Myth #1: "We were married so we should split everything 50/50"?
This is probably the most common family law myth we hear. There is no rule or requirement that any separation, any married or de-facto, has to result in a 50/50 division. In determining any split, the Family Court will consider:
- the financial contributions each party made to the acquisition of property;
- the contributions each party made as parent and homemaker;
- any non-financial contributions made by either party; and
- the future needs of both parties.
Myth #2: "They cheated on me so I should be entitled to more".
Australia is a "no-fault divorce" jurisdiction. This means that moral issues such as infidelity will not impact the overall property settlement or determine who children of the relationship are to live with.
Myth #3: "They need me to agree to get a divorce".
Both parties do not need to consent to get a divorce. You can object to a divorce application by filing a Response to Divorce Application however the objection will only be upheld if:
- you and your spouse have not been separated for a period of 12 months;
- there was not a valid marriage; or
- the court does not have the jurisdiction to hear the application.
If the procedural and legislative requirements have been met, it is virtually impossible to object to a divorce application. Whilst you and your spouse can file a joint application for divorce one party can file the application solely as well.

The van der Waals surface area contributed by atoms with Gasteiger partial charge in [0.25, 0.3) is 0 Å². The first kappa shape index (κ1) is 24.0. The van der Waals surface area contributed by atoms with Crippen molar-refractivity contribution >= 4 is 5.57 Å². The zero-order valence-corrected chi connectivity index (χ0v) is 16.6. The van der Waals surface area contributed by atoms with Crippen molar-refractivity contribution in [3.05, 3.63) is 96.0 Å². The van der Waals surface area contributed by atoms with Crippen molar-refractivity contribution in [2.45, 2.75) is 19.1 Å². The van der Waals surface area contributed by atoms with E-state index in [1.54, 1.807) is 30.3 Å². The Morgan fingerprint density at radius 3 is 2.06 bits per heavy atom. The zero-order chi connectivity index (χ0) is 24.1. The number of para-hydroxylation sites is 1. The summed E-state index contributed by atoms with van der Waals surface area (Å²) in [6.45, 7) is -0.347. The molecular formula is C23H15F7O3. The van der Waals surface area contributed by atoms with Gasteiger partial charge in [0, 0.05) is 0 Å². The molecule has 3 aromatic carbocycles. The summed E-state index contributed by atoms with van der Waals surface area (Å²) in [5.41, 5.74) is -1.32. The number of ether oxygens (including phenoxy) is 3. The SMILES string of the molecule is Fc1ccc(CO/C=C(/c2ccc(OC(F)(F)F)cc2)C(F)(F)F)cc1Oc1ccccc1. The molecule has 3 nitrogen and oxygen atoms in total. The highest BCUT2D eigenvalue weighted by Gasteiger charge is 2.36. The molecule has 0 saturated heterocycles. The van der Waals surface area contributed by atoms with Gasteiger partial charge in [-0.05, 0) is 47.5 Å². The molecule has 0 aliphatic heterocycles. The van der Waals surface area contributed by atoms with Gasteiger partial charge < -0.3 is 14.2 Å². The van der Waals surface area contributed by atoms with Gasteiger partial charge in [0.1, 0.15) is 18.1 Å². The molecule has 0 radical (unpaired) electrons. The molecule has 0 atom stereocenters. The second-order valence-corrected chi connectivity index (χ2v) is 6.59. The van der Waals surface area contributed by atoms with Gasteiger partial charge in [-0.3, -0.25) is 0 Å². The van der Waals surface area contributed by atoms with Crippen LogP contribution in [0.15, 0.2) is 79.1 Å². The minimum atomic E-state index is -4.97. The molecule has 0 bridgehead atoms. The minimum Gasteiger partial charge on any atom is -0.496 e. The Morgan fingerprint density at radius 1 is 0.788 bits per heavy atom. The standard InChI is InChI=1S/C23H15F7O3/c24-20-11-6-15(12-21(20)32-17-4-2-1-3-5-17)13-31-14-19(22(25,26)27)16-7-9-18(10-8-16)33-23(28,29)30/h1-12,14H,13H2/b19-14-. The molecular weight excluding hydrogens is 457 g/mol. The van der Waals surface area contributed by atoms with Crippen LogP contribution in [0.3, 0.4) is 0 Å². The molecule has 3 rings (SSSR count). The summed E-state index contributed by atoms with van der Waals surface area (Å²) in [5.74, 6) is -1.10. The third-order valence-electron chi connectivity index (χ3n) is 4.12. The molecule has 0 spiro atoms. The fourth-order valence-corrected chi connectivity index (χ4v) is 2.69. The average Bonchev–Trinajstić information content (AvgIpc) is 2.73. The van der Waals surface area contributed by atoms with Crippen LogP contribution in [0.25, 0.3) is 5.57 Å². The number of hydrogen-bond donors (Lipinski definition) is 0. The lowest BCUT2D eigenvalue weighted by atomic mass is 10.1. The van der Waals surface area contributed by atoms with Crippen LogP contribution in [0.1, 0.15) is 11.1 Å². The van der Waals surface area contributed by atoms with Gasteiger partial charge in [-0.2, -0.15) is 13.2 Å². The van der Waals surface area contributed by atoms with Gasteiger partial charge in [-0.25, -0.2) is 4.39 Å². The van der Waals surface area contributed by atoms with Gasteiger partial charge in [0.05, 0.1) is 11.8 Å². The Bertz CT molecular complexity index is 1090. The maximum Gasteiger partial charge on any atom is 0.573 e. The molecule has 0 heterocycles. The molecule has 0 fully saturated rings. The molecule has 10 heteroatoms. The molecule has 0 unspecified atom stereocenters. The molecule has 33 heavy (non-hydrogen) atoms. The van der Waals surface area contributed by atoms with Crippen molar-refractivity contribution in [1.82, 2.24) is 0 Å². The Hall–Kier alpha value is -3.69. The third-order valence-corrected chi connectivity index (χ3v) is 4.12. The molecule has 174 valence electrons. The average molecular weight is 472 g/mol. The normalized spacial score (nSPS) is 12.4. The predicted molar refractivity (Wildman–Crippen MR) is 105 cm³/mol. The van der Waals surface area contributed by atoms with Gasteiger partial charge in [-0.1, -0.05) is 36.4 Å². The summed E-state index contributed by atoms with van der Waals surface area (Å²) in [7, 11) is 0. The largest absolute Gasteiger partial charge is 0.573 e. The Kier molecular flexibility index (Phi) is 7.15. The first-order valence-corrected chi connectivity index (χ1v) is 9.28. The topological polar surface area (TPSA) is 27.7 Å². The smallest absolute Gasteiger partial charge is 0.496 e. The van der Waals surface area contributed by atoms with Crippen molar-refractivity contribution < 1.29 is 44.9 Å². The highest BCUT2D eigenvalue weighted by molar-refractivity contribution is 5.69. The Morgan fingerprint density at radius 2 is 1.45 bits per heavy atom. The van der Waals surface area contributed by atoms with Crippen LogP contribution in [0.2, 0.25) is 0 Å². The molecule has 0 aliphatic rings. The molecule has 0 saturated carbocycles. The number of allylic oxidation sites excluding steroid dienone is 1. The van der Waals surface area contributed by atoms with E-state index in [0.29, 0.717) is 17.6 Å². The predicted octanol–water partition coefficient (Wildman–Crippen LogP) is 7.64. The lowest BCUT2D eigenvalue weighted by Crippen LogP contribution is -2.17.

Myth #4: "We haven't divorced so I don't have to sort out finances yet".
Property settlement orders can be made at any time after separation. It is important to remember that there is a 12 month time limit for you to commence proceedings in the Family Court which starts from the day your divorce order comes into effect.
We usually recommend that your property settlement matters are finalised either before or at the same time as your divorce to ensure that you remain within this time limit.
Myth #5: "Kids should live equally with each parent".
The paramount consideration in all parenting matters is to determine what is in the best interests of the child. Whilst the court may consider whether an equal shared arrangement is in the best interests of the child or children, this may not always necessarily be the case.
These myths often arise from relying on the internet, friends or family members for information relating to your family law matters. It is always best to be informed and get your facts from an experienced family lawyer.
The information published in this paper is of a general nature and should not be construed as legal advice. Whilst we aim to provide timely, relevant and accurate information, the law may change and circumstances may differ. You should not therefore act in reliance on it without first obtaining specific legal advice.
The content of this article is intended to provide a general guide to the subject matter. Specialist advice should be sought about your specific circumstances.
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